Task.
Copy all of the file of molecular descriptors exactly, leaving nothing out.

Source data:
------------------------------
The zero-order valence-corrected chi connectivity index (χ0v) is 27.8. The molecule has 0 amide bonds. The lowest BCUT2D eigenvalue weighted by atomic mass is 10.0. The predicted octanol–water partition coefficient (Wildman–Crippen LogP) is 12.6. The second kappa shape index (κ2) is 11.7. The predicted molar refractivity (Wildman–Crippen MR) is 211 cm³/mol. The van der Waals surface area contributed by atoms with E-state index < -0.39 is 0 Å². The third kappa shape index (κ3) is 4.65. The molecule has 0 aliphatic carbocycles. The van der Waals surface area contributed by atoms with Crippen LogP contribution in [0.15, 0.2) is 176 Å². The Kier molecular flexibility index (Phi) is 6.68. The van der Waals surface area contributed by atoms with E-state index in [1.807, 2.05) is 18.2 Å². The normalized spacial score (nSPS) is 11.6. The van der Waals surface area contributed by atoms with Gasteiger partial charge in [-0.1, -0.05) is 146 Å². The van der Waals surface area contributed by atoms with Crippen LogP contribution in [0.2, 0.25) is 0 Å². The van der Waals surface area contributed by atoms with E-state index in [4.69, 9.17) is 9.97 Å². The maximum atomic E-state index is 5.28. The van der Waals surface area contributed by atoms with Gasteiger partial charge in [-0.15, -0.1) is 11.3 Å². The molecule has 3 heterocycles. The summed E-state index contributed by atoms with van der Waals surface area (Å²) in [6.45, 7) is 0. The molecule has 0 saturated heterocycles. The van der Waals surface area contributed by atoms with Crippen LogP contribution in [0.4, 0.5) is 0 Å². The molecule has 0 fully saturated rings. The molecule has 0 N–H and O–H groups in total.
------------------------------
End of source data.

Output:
The zero-order valence-corrected chi connectivity index (χ0v) is 27.8. The molecule has 0 amide bonds. The lowest BCUT2D eigenvalue weighted by atomic mass is 10.0. The predicted octanol–water partition coefficient (Wildman–Crippen LogP) is 12.6. The second kappa shape index (κ2) is 11.7. The predicted molar refractivity (Wildman–Crippen MR) is 211 cm³/mol. The van der Waals surface area contributed by atoms with E-state index < -0.39 is 0 Å². The third kappa shape index (κ3) is 4.65. The molecule has 0 aliphatic carbocycles. The van der Waals surface area contributed by atoms with Crippen LogP contribution in [0.15, 0.2) is 176 Å². The Kier molecular flexibility index (Phi) is 6.68. The van der Waals surface area contributed by atoms with E-state index in [1.807, 2.05) is 18.2 Å². The normalized spacial score (nSPS) is 11.6. The van der Waals surface area contributed by atoms with Gasteiger partial charge in [-0.1, -0.05) is 146 Å². The van der Waals surface area contributed by atoms with Crippen LogP contribution in [0.2, 0.25) is 0 Å². The van der Waals surface area contributed by atoms with E-state index in [4.69, 9.17) is 9.97 Å². The maximum atomic E-state index is 5.28. The van der Waals surface area contributed by atoms with Gasteiger partial charge in [-0.15, -0.1) is 11.3 Å². The molecule has 3 heterocycles. The summed E-state index contributed by atoms with van der Waals surface area (Å²) in [6.45, 7) is 0. The molecule has 0 saturated heterocycles. The van der Waals surface area contributed by atoms with Crippen LogP contribution in [0.4, 0.5) is 0 Å². The molecule has 0 fully saturated rings. The molecule has 0 N–H and O–H groups in total.